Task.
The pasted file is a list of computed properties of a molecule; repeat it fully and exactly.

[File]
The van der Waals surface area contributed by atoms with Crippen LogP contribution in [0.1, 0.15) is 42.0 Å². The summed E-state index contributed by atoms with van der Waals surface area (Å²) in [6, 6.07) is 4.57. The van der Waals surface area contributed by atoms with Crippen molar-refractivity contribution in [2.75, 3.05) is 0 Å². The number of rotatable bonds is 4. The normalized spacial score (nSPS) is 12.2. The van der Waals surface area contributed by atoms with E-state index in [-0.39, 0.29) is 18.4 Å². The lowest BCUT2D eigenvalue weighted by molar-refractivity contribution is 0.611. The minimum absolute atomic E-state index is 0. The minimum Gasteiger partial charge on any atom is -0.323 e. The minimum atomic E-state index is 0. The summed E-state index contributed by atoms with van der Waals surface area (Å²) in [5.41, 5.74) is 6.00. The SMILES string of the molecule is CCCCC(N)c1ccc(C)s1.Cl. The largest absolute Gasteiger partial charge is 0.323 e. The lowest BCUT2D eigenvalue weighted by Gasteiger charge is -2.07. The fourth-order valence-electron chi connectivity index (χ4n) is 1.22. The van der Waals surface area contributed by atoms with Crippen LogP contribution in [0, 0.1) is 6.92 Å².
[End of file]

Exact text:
The van der Waals surface area contributed by atoms with Crippen LogP contribution in [0.1, 0.15) is 42.0 Å². The summed E-state index contributed by atoms with van der Waals surface area (Å²) in [6, 6.07) is 4.57. The van der Waals surface area contributed by atoms with Crippen molar-refractivity contribution in [2.75, 3.05) is 0 Å². The number of rotatable bonds is 4. The normalized spacial score (nSPS) is 12.2. The van der Waals surface area contributed by atoms with E-state index in [-0.39, 0.29) is 18.4 Å². The lowest BCUT2D eigenvalue weighted by molar-refractivity contribution is 0.611. The minimum absolute atomic E-state index is 0. The minimum Gasteiger partial charge on any atom is -0.323 e. The minimum atomic E-state index is 0. The summed E-state index contributed by atoms with van der Waals surface area (Å²) in [5.41, 5.74) is 6.00. The SMILES string of the molecule is CCCCC(N)c1ccc(C)s1.Cl. The largest absolute Gasteiger partial charge is 0.323 e. The lowest BCUT2D eigenvalue weighted by Gasteiger charge is -2.07. The fourth-order valence-electron chi connectivity index (χ4n) is 1.22. The van der Waals surface area contributed by atoms with Crippen LogP contribution in [0, 0.1) is 6.92 Å².